Perhaps the best pitcher of his generation, the Professor won 355 games and logged more than 5,000 innings. He won four consecutive Cy Young awards from 1992-95, and finished in the top five another five times.
Mike Schmidt, Philadelphia, 1971
The Hall of Famer hit 548 home runs for the Phillies with three MVP awards over an 18-year career. He anchored a lineup that won five division titles, two pennants and the 1980 World Series.
George Brett, Kansas City, 1971
Two Hall of Fame third basemen were drafted back-to-back in 1971. Brett is Mr. Royal — with three batting titles, 3,154 hits and a .305 lifetime average. He was the heart and soul of the best teams in franchise history.
Lee Smith, Chicago Cubs, 1975
Smith made closing look excruciating and painful, but he mastered it to the tune of 478 career saves. He had just 180 saves for the Cubs before a trade to the Red Sox for Al Nipper and Calvin Schiraldi.
Vida Blue, Kansas City Athletics, 1967
Of his 209 career wins, 124 of them came with the A’s. He was named MVP and Cy Young winner in 1971 and was a mainstay in the rotation that won three straight World Series titles from 1972-74.
Alan Trammell, Detroit, 1976
Two shortstops were selected ahead of Trammell in 1976. Neither reached the major leagues. Trammell played 2,293 games, all for the Tigers. He hit .419 in the 1984 postseason with three home runs, nine RBIs and seven runs in eight games.
Bill Buckner, Los Angeles Dodgers, 1968
Forget about the error and remember the 2,715 hits over a stellar 22-year career. Buckner had 837 hits in 773 games for the Dodgers prior to being traded to the Cubs in a deal that brought the Dodgers Rick Monday, the first player ever drafted in 1965. Buckner was then dealt to the Red Sox in a trade for Dennis Eckersley.
Terry Mulholland, San Francisco, 1984
Mulholland played for 11 different teams in a 20-year career that lasted until he was 43. He went from front-line starter to lefty specialist. I suspect Chad Billingsley will make this list here by 2015.
Mo Vaughn, Boston, 1989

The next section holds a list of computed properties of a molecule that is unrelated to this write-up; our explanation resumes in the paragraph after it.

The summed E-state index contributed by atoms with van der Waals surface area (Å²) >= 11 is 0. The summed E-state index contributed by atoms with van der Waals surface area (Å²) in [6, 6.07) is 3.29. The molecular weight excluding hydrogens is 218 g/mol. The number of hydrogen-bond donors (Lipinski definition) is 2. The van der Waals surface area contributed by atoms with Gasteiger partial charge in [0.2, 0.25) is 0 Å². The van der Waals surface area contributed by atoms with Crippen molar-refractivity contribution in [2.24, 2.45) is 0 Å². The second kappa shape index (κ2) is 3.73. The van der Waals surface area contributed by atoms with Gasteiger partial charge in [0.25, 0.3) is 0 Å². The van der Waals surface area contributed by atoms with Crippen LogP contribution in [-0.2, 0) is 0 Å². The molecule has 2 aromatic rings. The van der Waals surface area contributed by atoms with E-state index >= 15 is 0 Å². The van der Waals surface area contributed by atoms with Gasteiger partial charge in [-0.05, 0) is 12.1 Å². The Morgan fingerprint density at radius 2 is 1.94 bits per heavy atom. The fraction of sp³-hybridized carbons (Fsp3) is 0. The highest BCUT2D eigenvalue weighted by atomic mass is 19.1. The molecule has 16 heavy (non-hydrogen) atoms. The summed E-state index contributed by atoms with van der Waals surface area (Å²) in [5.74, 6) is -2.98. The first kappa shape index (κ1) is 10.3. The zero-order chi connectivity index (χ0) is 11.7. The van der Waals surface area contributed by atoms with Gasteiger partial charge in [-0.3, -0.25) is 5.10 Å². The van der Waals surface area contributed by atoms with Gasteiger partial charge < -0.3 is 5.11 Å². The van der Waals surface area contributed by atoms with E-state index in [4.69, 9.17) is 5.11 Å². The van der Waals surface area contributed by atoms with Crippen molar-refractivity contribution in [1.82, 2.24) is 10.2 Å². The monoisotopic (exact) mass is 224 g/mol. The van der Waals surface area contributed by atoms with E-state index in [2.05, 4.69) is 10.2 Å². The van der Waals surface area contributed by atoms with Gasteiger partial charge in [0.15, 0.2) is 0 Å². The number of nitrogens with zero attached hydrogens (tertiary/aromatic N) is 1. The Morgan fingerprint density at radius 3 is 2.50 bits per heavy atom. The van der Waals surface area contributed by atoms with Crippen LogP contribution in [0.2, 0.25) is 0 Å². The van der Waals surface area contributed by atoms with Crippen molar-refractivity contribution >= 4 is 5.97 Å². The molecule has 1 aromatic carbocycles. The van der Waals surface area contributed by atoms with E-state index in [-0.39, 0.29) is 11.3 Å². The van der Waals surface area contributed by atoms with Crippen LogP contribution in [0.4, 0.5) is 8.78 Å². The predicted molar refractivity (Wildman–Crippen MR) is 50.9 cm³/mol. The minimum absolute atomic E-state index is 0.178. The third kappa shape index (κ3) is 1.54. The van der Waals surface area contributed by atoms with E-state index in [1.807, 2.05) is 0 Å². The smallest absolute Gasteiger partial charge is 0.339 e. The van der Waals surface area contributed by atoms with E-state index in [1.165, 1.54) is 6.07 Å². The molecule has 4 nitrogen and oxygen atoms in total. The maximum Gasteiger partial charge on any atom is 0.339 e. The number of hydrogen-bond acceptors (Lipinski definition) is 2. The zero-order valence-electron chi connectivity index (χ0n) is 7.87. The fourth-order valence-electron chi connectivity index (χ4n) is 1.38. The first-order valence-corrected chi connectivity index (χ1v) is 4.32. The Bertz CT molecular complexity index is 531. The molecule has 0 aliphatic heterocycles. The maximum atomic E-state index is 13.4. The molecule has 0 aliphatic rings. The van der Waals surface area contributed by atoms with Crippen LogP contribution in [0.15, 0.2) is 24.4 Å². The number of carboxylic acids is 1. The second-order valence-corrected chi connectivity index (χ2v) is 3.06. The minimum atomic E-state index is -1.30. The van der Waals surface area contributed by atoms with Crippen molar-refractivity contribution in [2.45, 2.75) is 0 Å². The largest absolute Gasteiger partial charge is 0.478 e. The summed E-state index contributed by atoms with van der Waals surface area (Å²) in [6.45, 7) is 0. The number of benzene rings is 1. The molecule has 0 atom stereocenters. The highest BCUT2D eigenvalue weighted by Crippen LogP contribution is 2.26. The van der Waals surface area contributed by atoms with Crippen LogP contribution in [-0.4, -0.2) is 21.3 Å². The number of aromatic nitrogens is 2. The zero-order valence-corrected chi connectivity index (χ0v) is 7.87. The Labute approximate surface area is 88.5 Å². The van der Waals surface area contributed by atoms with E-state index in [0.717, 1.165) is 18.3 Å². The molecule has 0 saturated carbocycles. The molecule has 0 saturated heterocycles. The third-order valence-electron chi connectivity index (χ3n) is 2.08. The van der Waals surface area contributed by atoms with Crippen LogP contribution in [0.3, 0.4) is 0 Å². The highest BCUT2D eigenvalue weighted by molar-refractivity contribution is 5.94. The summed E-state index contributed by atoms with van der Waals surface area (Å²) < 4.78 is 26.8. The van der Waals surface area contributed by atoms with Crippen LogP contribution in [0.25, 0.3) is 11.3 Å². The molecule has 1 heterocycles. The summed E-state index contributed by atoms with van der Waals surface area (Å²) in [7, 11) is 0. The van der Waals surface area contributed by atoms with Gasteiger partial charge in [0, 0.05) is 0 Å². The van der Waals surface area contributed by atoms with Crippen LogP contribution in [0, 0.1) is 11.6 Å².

Mo was one of the most feared hitters in the American League for a short period of time. Owns an MVP and was a member of three All-Star teams. Jacoby Ellsbury is right on his heels.
Craig Biggio, Houston, 1987
Two years earlier the Cubs drafted Rafael Palmeiro in this slot, and although Palmeiro has huge numbers, he wasn’t half the gamer that Biggio was. Biggio made the All-Star team as a catcher and second baseman, and owns 3,060 hits, 668 of them doubles.
Rick Sutcliffe, Los Angeles Dodgers, 1974
After winning Rookie of the Year with a 17-10 mark for the Dodgers in 1979, two years later Sutcliffe was dealt to the Indians for Jack Fimple, Jorge Orta and Larry White. Oops. He later won a Cy Young with the 1984 Cubs.
Mike Mussina, Baltimore, 1990
Mussina narrowly missed winning 20 games five times before accomplishing that feat in his 18th and final season. He rewarded the Orioles with a 147-81 mark over 10 seasons, then dissed them by signing a huge deal with the Yankees. He made 21 postseason starts, but never won a ring.
Roger Clemens, Boston, 1983
However tainted you may believe Clemens’ record is, he won seven Cy Young awards, an MVP, finished third in Cy Young voting another three times. He retired with 354 wins, 4,672 strikeouts, 46 shutouts and a 3.12 ERA. In 34 postseason starts, he was 12-8, including 3-0 in eight World Series starts.
Willie Wilson, Kansas City, 1974
The New York Mets are certainly rooting for Ike Davis to take over this slot one day, but for now it’s Wilson. The speedy center fielder stole 521 bases from 1978-87. He owns a batting title and finished fourth in MVP voting in 1980. At age 36, he stole seven bags in a six-game ALCS against the Toronto Blue Jays.
Roy Halladay, Toronto, 1995
Drafted in the same slot as Phillies teammate Cole Hamels, Halladay is among the career leaders for active pitchers in several categories. He owns two Cy Young awards and has finished in the top 5 another four times. His average season since 2002 is 16-7 with a 3.02 ERA.
Lance Berkman, Houston, 1997
A Texan through and through, Houston made the former Rice star the No. 16 pick in 1997 and promoted him to the big leagues in July 1999. Enjoying a resurgence with St. Louis this season, the five-time All-Star has a lifetime .410 on-base percentage.
Jim Rice, Boston, 1971
Between 1975-86, the consistent Rice averaged .307-31-110 with 95 runs (excluding the strike-shortened 1981 season). He won just one MVP, but was in the top 5 six times. In 1978 he had 406 total bases.
Don Gullett, Cincinnati, 1969